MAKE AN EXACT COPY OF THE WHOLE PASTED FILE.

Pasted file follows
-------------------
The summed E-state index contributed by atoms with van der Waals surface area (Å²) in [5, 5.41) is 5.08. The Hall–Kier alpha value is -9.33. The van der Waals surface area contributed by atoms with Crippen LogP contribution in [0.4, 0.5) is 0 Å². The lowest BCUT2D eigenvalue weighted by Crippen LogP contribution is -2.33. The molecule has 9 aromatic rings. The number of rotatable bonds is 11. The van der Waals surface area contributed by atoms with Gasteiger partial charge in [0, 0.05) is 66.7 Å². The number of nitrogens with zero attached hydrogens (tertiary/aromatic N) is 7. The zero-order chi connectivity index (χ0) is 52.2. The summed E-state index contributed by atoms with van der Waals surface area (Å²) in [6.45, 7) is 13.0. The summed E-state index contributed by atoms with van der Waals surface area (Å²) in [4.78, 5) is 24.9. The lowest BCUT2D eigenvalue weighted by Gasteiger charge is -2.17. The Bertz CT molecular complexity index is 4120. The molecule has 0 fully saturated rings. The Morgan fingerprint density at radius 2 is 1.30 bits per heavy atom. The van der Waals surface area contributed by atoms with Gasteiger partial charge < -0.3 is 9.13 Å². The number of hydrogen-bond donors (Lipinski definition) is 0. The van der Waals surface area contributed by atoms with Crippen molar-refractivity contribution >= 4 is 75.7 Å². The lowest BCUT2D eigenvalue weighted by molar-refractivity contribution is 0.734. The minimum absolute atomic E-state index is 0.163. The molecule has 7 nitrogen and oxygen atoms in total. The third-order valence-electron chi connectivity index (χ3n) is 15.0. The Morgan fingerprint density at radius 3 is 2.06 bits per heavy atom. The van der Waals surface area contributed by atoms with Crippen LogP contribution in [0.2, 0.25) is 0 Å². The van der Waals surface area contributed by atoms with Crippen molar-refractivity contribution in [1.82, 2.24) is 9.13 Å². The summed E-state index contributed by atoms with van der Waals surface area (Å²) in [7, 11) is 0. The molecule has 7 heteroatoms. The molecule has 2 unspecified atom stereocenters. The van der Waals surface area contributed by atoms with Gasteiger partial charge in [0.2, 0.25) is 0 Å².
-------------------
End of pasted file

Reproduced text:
The summed E-state index contributed by atoms with van der Waals surface area (Å²) in [5, 5.41) is 5.08. The Hall–Kier alpha value is -9.33. The van der Waals surface area contributed by atoms with Crippen LogP contribution in [0.4, 0.5) is 0 Å². The lowest BCUT2D eigenvalue weighted by Crippen LogP contribution is -2.33. The molecule has 9 aromatic rings. The number of rotatable bonds is 11. The van der Waals surface area contributed by atoms with Gasteiger partial charge in [0, 0.05) is 66.7 Å². The number of nitrogens with zero attached hydrogens (tertiary/aromatic N) is 7. The zero-order chi connectivity index (χ0) is 52.2. The summed E-state index contributed by atoms with van der Waals surface area (Å²) in [6.45, 7) is 13.0. The summed E-state index contributed by atoms with van der Waals surface area (Å²) in [4.78, 5) is 24.9. The lowest BCUT2D eigenvalue weighted by Gasteiger charge is -2.17. The Bertz CT molecular complexity index is 4120. The molecule has 0 fully saturated rings. The Morgan fingerprint density at radius 2 is 1.30 bits per heavy atom. The van der Waals surface area contributed by atoms with Gasteiger partial charge < -0.3 is 9.13 Å². The number of hydrogen-bond donors (Lipinski definition) is 0. The van der Waals surface area contributed by atoms with Crippen molar-refractivity contribution >= 4 is 75.7 Å². The lowest BCUT2D eigenvalue weighted by molar-refractivity contribution is 0.734. The minimum absolute atomic E-state index is 0.163. The molecule has 7 nitrogen and oxygen atoms in total. The third-order valence-electron chi connectivity index (χ3n) is 15.0. The Morgan fingerprint density at radius 3 is 2.06 bits per heavy atom. The van der Waals surface area contributed by atoms with Crippen LogP contribution in [0.2, 0.25) is 0 Å². The van der Waals surface area contributed by atoms with Crippen molar-refractivity contribution in [1.82, 2.24) is 9.13 Å². The summed E-state index contributed by atoms with van der Waals surface area (Å²) in [7, 11) is 0. The molecule has 7 heteroatoms. The molecule has 2 unspecified atom stereocenters. The van der Waals surface area contributed by atoms with Gasteiger partial charge in [0.2, 0.25) is 0 Å².